Tips for a fun and healthy Halloween
How much is too much when it comes to Halloween candy?
Since 2016, The American Heart Association (AHA) advises children consume no more than 6 teaspoons or 25 grams of sugar per day. One fun-sized Snickers bar contains about 2 teaspoons of sugar, which is one-third of a child’s daily total recommended intake. In addition, the AHA reports children already consume three times the recommended amount each day. As a result, Halloween serves as a day to exacerbate the already alarming sugar statistics.
What’s the harm?
The study published by the AHA found that a diet high in added sugar is strongly associated with weight gain, obesity, insulin resistance, abnormal cholesterol, and fatty liver disease in children. All of those factors increase the risk for cardiovascular disease and type 2 diabetes later in life.
My child brought home a bulging bag of Halloween candy - Now what?
No need to confiscate the whole bag. Instead, consider setting a limit to how much candy your child is allowed to consume. For example, have your child choose their favorite 25 pieces of candy to keep and allow them to add one piece to their lunch every day. What to do with the extra candy? Ask around your community for places to donate the sweets. Dentists and pediatricians often have candy buy back incentives. For example, for every pound of candy a child donates to a dentist office, a dentist may give a prize or even cash. The office will then donate the candy to a charitable organization.
Sugar is not the only villain around Halloween. Food allergies in children are on the rise and can be a literal nightmare for parents. Researchers with the Food and Allergy Research and Education organization (FARE) approximate 5.9 million children under the age of 18 have at least one food allergy. That statistic translates into one in every 13 children or about two children in every classroom. Many food allergies are life threatening and as a result, any sweet with a possible allergen is unsafe to come into contact with a child.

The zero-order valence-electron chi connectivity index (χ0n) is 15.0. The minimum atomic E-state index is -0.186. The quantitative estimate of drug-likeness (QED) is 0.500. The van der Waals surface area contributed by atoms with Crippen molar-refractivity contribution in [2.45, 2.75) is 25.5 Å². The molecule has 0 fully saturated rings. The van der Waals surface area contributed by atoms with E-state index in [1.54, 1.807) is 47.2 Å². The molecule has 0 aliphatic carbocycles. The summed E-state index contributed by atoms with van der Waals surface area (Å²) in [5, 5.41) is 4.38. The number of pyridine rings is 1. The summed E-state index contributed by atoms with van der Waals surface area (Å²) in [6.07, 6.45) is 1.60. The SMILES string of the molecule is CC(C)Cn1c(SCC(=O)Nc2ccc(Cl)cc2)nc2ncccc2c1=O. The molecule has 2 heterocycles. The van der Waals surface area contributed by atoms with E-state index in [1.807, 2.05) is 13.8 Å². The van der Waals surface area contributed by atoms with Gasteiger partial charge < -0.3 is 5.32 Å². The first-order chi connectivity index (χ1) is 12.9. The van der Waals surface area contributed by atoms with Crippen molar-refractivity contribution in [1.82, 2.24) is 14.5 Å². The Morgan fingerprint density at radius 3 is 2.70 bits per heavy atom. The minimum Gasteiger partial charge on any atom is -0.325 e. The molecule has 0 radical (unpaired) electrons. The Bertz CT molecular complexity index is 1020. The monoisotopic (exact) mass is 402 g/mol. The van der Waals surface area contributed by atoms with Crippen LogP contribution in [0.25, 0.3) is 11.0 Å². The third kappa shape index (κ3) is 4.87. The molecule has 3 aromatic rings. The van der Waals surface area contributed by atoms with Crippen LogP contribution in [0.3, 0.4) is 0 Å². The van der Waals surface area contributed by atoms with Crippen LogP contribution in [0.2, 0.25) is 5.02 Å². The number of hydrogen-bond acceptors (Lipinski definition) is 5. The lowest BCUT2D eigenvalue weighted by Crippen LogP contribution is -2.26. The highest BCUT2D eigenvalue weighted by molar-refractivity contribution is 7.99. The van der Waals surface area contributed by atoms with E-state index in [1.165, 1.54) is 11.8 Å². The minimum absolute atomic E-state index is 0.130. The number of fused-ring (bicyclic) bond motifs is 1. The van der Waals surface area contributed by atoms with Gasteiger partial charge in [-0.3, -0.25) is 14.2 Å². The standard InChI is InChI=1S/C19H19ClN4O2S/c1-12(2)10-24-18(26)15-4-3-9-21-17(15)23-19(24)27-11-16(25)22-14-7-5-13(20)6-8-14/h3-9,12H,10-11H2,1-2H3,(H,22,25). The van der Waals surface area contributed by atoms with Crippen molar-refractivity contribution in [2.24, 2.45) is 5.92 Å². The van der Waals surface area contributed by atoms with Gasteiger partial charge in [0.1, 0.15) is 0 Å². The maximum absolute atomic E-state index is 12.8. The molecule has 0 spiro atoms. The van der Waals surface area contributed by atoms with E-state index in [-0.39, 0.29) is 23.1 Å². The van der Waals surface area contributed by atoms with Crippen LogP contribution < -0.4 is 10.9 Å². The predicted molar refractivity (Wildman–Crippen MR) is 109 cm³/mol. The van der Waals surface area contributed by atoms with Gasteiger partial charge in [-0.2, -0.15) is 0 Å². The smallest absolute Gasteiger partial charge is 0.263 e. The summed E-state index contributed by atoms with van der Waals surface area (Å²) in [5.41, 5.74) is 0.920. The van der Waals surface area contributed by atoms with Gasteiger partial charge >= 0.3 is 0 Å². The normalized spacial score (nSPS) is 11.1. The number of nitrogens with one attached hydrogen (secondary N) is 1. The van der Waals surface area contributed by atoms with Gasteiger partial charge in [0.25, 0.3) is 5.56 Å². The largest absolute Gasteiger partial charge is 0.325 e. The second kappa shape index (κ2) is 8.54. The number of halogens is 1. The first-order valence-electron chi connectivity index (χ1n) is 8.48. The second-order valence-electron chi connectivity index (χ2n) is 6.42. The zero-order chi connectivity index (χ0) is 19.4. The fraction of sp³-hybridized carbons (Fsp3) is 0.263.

How can I help?
Consider placing a teal pumpkin on your porch this year. The Teal Pumpkin Project was started by FARE to bring awareness to food allergies and to give all children an opportunity to enjoy Halloween. The teal pumpkin symbolizes a house that offers non-food treats to trick-or-treaters. Passing out non-food treats is great tradition to start because even children with no food allergies can enjoy it! Some ideas include glow sticks, bubbles, novelty stickers, funky pencils, and costume jewelry. Register your house at tealpumpkinproject.org and let your neighbors know your house is allergy friendly this year!
More nutritious treats
Maybe non-food treats sound fun but you also want to promote nutrient-dense snack choices. Consider offering clementine oranges decorated like a Jack O’Lantern. Pass out applesauce “monster” cups adorned with googly eyes. No time to decorate? There are lots alternatives at your local grocery store. Boxes of raisins, bags of trail mix, and bags of pumpkin-shaped pretzels are nutritious treats all pre-packaged and dressed for the occasion.
No matter what you choose to pass out for Halloween, consider creative ways you can dial down the sugar and turn up the fun.
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